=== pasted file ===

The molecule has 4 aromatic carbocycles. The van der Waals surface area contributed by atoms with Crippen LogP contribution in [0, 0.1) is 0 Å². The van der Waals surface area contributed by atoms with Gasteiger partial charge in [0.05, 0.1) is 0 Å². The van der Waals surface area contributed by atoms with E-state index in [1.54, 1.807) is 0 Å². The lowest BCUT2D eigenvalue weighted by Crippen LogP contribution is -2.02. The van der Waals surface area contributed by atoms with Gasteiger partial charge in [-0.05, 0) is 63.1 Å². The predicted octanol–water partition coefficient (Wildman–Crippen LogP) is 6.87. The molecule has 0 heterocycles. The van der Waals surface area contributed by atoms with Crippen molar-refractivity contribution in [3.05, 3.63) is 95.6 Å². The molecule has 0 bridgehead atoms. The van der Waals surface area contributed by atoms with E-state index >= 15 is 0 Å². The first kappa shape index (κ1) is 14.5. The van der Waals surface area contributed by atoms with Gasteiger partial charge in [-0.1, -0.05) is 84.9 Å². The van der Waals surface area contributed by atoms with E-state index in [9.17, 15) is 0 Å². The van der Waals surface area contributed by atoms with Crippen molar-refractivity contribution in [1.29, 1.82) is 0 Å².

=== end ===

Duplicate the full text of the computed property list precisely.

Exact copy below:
The molecule has 4 aromatic carbocycles. The van der Waals surface area contributed by atoms with Crippen LogP contribution in [0, 0.1) is 0 Å². The van der Waals surface area contributed by atoms with Gasteiger partial charge in [0.05, 0.1) is 0 Å². The van der Waals surface area contributed by atoms with E-state index in [1.54, 1.807) is 0 Å². The lowest BCUT2D eigenvalue weighted by Crippen LogP contribution is -2.02. The van der Waals surface area contributed by atoms with Gasteiger partial charge in [-0.05, 0) is 63.1 Å². The predicted octanol–water partition coefficient (Wildman–Crippen LogP) is 6.87. The molecule has 0 heterocycles. The van der Waals surface area contributed by atoms with Crippen molar-refractivity contribution in [3.05, 3.63) is 95.6 Å². The molecule has 0 bridgehead atoms. The van der Waals surface area contributed by atoms with E-state index >= 15 is 0 Å². The first kappa shape index (κ1) is 14.5. The van der Waals surface area contributed by atoms with Gasteiger partial charge in [-0.1, -0.05) is 84.9 Å². The van der Waals surface area contributed by atoms with E-state index in [9.17, 15) is 0 Å². The van der Waals surface area contributed by atoms with Crippen molar-refractivity contribution in [1.29, 1.82) is 0 Å².